DUMMERSTON — By now, Brattleboro residents have heard the town's intent to sign a contract with for-profit Golden Cross ambulance service and discontinue its 56-year annual contract with nonprofit Rescue Inc.
Why would the Selectboard make such a decision on its own, and why has this not been a topic of public discussion?
Every September, Rescue holds a consortium for the towns, a meeting that also airs on BCTV. During the 2021 meeting, then-Town Manager Peter Elwell assured the Rescue staff, volunteers, and board members - including representatives from the nonprofit's 15-town coverage area - that the Brattleboro Fire Department would not be taking over the ambulance service for the town.
On Feb. 9 of this year, the new town manager, Yoshi Manale, arranged a meeting with Rescue Chief of Operations Drew Hazelton, also attended by Debra Miller Chapman, the Selectboard's appointed trustee on the Rescue board, and Patrick Moreland, assistant town manager.
At that meeting, Manale announced to Hazelton that the town was not going to renew the three-year contract.
Until the town's April 11 public announcement, there was no public discussion regarding the decision. It was not brought up at Annual Representative Town Meeting. No discussion ever took place at Selectboard meetings.
This is déjà vu.
In 2014, the Putney Selectboard wanted to save $22,000 a year by retaining Golden Cross ambulance service - and not renewing the Rescue contract.
In Putney's case, the townspeople demanded to be heard, and a Special Town Meeting was held. Brattleboro's current fire chief, Leonard Howard III, spoke against Rescue at that meeting.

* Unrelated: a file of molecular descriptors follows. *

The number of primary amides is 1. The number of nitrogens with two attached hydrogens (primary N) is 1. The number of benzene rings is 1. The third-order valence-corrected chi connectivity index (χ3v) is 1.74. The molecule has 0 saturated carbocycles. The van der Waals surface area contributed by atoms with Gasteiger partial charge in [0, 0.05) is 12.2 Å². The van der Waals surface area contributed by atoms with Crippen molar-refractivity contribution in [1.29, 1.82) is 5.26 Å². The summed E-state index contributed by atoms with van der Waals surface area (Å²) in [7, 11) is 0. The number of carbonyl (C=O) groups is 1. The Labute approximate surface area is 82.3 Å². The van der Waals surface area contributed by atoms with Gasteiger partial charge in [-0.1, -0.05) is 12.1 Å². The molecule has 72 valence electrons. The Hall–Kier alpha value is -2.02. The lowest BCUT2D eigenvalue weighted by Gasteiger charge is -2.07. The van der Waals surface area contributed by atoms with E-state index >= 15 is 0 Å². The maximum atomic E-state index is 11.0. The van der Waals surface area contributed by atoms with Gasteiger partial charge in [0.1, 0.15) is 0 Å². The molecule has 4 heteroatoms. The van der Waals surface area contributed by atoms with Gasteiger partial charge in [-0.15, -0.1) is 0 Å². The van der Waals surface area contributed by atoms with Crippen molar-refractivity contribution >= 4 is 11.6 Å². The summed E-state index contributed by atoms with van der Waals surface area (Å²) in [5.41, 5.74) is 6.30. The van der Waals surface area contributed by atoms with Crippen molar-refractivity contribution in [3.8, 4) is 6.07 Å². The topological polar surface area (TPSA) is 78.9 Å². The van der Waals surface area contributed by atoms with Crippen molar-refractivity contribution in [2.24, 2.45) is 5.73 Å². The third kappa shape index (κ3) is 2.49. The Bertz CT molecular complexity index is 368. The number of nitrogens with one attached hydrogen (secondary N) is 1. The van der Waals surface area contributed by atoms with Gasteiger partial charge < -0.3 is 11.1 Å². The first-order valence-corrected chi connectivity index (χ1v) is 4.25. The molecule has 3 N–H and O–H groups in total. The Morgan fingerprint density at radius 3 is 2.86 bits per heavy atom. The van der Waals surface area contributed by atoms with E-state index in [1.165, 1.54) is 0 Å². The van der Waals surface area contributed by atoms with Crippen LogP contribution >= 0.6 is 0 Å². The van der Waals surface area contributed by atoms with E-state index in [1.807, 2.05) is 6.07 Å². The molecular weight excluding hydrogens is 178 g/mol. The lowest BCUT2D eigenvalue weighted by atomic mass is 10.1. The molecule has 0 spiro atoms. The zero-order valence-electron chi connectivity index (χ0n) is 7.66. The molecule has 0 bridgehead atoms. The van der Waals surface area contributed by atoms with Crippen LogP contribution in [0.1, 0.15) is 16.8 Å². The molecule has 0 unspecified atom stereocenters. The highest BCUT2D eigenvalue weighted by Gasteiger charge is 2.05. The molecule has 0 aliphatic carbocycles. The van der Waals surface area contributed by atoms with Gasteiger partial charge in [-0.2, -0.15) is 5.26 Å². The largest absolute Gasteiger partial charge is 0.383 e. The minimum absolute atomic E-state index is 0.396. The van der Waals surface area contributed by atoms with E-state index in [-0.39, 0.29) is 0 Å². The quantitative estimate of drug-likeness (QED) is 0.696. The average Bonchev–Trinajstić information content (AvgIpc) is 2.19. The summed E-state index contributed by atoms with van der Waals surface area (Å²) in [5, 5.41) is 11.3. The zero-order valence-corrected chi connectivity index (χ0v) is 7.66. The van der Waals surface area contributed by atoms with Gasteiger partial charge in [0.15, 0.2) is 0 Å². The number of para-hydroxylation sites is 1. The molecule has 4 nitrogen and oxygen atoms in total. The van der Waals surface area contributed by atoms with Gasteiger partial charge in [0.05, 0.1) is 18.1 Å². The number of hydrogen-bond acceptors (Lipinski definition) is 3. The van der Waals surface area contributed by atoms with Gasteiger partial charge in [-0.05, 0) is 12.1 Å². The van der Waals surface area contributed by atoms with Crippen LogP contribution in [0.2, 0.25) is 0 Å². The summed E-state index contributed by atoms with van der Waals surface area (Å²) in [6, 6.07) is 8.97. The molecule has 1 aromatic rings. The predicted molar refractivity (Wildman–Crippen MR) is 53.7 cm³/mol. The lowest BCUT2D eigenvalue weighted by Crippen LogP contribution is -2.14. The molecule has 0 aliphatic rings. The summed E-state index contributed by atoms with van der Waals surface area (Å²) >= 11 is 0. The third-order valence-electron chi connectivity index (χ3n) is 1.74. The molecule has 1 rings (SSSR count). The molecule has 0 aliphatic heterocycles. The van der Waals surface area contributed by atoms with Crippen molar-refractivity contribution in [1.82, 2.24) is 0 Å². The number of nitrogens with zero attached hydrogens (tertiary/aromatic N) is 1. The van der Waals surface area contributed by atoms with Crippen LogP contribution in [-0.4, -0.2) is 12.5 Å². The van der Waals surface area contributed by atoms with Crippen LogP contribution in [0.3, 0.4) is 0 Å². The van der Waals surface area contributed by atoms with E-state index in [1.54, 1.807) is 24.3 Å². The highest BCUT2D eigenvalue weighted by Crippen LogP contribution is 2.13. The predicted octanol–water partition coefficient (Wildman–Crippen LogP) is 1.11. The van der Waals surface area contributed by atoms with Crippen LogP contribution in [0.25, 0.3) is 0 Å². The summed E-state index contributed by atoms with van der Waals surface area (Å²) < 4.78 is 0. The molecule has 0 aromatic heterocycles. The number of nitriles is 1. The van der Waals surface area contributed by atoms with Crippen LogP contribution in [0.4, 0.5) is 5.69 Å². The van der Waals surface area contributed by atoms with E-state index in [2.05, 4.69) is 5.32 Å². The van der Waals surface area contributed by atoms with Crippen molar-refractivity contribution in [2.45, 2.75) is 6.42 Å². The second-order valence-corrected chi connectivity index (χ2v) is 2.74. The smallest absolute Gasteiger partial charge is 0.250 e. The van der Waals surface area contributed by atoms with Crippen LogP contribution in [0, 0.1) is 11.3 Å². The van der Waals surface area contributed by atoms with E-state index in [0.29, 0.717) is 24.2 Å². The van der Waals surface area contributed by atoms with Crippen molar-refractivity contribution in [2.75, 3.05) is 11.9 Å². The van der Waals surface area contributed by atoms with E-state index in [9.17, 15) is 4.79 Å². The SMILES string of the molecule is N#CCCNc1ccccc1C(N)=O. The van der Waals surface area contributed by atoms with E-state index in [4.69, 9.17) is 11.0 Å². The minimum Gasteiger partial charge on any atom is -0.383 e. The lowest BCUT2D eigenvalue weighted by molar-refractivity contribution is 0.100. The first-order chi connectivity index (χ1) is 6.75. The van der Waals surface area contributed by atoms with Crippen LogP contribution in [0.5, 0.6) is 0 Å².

In the end, the vote was 141 in favor of keeping Rescue in the budget and 33 against.
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It is not unreasonable to think of fire departments as EMS providers - the International Association of Fire Fighters union has been pushing nationwide for fire departments to provide ambulance service. And in some communities, this might be the way to go.
But when you have an award-winning service whose staff and volunteers are highly trained and that has partnered with the community for over 50 years, an abrupt change would be reckless - especially when it comes to life-and-death situations. Rescue Inc. is not just an ambulance service, but a partner in community response to natural disasters, fires, and pandemics.
All of us want the Selectboard and the town manager to do due diligence to keep the town budget under control, but this is an extreme and egregious decision. I like to think that town government looks out for the best interests of its citizens. In this case, the Selectboard has gravely failed them - especially its seniors.
There is no question that the change will result in a reduction of services and a shift of costs onto the fixed-income seniors that rely on Rescue's programs and services to help them save money.
The voters of Brattleboro need a chance to weigh in - the Selectboard should not be the sole deciders. If this decision is any example of how the new board operates, they have failed, in my opinion.
The Selectboard should agree to schedule a Special Town Meeting where both the town (and Golden Cross, as its vendor) and Rescue Inc. have the opportunity to be heard. Let each present a case to the community.
And then, let the townspeople vote.
The contract for Rescue Inc. costs Brattleboro residents just $24.02 a year. Let's see how many residents are eager to vote yes for Rescue.